Distinguished Professor of Neuroeconomics and Director of the Center for NeuropolicyProfessor in Economics Department, Emory University
Ph.D. University of California, Davis, 1990
M.D. University of California, San Diego, 1994
My research is aimed at understanding the neurobiological basis for individual preferences and how neurobiology places constraints on the decisions people make -- a field now known as neuroeconomics. To achieve this goal, we use functional MRI to measure the activity in key parts of the brain involved in decision making. We then link these activity traces to various phenotypes of decision making. For example, we have linked the pattern of activity in the striatum with the differential processing of risk and reward. More recently, we have used this activity to predict the commercial success of popular songs the first prospective demonstration in neuromarketing. Ongoing research projects are developing these methods to probe decision-making across the lifespan and to measure the influence of social information at the neurobiological level. These results have found application in understanding common stock investing errors, and more recently, in the stock market’s reaction to earnings announcements. We are also studying decision-making over “sacred values” in the brain and its implications for terrorism.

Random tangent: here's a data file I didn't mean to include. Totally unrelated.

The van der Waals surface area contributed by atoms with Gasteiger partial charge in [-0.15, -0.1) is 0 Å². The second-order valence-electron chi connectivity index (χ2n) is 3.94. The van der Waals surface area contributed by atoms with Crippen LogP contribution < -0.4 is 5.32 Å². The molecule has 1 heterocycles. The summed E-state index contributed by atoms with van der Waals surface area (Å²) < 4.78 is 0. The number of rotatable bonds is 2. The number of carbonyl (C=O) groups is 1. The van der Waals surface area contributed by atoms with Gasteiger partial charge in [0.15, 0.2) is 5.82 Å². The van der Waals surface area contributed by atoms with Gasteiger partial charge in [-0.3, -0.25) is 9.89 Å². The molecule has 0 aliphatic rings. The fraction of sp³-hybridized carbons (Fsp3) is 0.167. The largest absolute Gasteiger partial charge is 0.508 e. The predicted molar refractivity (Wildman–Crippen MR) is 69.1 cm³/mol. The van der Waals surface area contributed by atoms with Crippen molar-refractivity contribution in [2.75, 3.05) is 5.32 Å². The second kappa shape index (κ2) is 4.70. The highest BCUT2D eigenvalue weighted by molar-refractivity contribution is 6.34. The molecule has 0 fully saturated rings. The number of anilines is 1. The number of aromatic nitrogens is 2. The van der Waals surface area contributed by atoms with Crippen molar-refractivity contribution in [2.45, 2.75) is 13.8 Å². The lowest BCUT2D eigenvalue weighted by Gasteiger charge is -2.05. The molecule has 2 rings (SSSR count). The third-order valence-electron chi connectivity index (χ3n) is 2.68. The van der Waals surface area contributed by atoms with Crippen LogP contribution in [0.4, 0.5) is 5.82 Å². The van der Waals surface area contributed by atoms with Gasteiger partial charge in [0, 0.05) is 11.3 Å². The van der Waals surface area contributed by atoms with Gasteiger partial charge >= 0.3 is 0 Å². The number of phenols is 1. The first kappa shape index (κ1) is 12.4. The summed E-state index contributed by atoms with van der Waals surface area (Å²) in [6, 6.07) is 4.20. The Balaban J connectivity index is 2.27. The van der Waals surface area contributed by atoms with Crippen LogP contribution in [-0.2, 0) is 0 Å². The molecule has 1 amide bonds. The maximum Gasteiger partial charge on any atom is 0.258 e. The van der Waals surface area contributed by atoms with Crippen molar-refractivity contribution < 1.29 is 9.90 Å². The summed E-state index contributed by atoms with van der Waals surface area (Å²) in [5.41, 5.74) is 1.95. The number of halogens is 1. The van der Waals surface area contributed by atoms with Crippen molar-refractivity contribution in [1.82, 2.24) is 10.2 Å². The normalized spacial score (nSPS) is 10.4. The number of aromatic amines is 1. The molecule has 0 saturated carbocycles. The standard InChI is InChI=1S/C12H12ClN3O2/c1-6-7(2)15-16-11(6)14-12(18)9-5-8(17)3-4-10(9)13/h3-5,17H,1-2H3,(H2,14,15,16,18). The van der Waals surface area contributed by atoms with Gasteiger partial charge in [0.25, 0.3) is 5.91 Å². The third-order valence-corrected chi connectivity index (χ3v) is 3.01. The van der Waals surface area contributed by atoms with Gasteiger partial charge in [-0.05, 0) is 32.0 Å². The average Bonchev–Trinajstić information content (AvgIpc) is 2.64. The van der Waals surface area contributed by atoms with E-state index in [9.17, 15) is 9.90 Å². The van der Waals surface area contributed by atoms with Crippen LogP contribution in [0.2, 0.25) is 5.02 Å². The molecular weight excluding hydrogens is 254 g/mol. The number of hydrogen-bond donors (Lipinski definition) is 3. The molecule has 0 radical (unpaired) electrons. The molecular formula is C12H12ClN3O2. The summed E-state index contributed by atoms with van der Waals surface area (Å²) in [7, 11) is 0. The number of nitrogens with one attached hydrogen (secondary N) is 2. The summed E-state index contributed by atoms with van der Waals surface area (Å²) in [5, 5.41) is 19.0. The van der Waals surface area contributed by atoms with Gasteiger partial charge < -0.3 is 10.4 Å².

And finally, we are using fMRI to study canine cognitive function in awake, unrestrained dogs.
A Neuroscientist Reveals How to Think Differently
Recently published by Harvard Business Press (2008) and named by Fast Company as one of the 10 best business books of 2008.
800-CEO-READ Business Book Award in Innovation & Creativity for 2008.